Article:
As markets fluctuate, sometimes losses from an investment can create the opportunity to reduce the tax impact of investments that have risen in value. Unlike some investment firms, which wait until year end to search for tax-loss harvesting opportunities, we're looking at your account throughout the year. This enhances our ability to offset any realized gains you may have in your account.


We can harvest tax losses to help reduce the impact of capital gains*


Graphic shows a hypothetical situation highlighting the benefits of tax-loss harvesting. If an investor has a $5,000 long-term gain from investment A and a $4,000 loss from investment B, if the gain and loss are realized in the same year the loss can be used to partially offset the gain, thereby resulting in a net long-term gain and federal capital gains tax liability of $1,000.


Tax-loss harvesting is a way to reduce the taxes associated with capital gains. Let's assume an investor has a long-term capital gain of $5,000 in Investment A, and a long-term capital loss of $4,000 in Investment B. If that investor sells Investment A, they would have a federal capital gains liability of $1,190 (assuming a $23.8% federal tax rate).

However, by selling Investment B and realizing the $4,000 loss during the same tax year the investor sold Investment A, they can use that loss to partially offset the gain in Investment A. By doing this, they net long-term capital gain from $5,000 to $1,000, which would reduce their tax liability from $1,190 to $238.

*This illustration is hypothetical and is not intended to represent the performance of any security in a Fidelity® Wealth Services account. Investing in this manner involves risk, including the risk of loss, and will not ensure a profit.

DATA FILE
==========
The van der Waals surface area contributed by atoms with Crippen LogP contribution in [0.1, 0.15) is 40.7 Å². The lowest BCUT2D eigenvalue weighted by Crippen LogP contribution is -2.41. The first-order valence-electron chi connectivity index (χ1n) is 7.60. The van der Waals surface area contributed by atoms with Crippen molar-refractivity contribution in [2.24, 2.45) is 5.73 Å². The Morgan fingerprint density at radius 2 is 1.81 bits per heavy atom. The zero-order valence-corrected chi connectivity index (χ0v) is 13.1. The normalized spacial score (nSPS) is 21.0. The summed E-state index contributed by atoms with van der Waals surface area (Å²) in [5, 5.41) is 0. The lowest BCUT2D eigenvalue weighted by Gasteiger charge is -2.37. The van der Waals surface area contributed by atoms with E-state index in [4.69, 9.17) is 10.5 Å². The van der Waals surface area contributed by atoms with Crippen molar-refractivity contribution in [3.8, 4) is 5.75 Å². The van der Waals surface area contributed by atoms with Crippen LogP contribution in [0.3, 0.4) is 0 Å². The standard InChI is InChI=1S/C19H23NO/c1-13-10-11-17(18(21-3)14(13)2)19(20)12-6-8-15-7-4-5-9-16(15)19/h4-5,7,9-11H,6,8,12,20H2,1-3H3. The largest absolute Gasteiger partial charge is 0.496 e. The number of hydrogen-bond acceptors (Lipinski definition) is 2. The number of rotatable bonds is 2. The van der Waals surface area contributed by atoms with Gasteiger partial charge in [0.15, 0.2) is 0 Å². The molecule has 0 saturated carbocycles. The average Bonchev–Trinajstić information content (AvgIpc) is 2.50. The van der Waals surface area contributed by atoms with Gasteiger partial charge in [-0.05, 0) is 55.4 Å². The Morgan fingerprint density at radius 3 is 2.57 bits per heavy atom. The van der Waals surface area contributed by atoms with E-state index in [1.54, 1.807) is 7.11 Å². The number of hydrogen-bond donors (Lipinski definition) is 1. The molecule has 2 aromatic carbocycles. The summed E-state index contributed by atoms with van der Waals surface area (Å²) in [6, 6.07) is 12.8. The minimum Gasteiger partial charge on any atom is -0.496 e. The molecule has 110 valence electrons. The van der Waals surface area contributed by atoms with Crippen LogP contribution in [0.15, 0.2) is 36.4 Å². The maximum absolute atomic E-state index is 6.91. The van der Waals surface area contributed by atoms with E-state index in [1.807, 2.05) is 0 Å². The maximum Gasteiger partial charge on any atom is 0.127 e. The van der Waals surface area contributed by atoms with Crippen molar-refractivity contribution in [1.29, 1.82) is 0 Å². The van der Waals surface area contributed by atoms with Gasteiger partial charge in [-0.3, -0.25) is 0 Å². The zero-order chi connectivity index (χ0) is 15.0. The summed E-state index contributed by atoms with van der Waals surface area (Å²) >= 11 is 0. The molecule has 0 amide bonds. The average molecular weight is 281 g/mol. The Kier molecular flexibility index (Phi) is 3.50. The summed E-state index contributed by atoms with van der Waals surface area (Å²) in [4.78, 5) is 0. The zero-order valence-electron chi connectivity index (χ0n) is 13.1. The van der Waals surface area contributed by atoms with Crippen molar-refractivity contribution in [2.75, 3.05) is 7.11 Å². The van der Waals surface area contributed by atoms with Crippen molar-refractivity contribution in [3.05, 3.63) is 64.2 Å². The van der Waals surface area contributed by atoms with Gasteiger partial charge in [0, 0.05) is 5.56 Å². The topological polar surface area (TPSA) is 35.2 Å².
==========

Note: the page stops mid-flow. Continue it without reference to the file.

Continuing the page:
This hypothetical illustration assumes the investor met the holding requirement for long-term capital gains tax rates (longer than one year), the gains were taxed at the current maximum federal rate of 23.8%, and the loss was not disallowed for tax purposes due to a wash sale, related party sale, or other reason. It does not take into account state or local taxes, fees, or expenses, or the net gain's potential impact on adjusted gross income, which could impact exemption and deduction phaseouts and eligibility for other tax benefits.

Potential tax savings are based on the following calculation: (Realized Long-Term Losses x Long-Term Tax Rate) + (Realized Short-Term Losses x Short-Term Tax Rate). A 3.8% Medicare surtax may be added to tax rates, if applicable to your situation. If an investor subject to the alternative minimum tax (AMT), the appropriate AMT tax rate may also be added to the calculation.

When selling investments in your account, we'll generally first look to sell those that you've held for a longer time period, allowing us to take advantage of lower long-term capital gains tax rates.


We may defer realization of short-term gains in favor of seeking the lower tax rate associated with longer-term capital gains


Bar chart shows the difference between the taxes owed on long- and short-term gains. In this hypothetical example, two gains of $10,000 are shown. The short-term gain has a tax rate of 40.8%, leaving the investor with an after-tax gain of $5,920. The long-term gain has a tax rates of 23.8%, leaving the investor with an after-tax rate of $7,620.


Take a hypothetical investment with a pre-tax gain of $10,000. In this case, the potential tax savings available as the result of waiting for a year are $1,700, assuming the investor is in the top marginal tax bracket. $10,000 (40.8%–23.8%) = $1,700.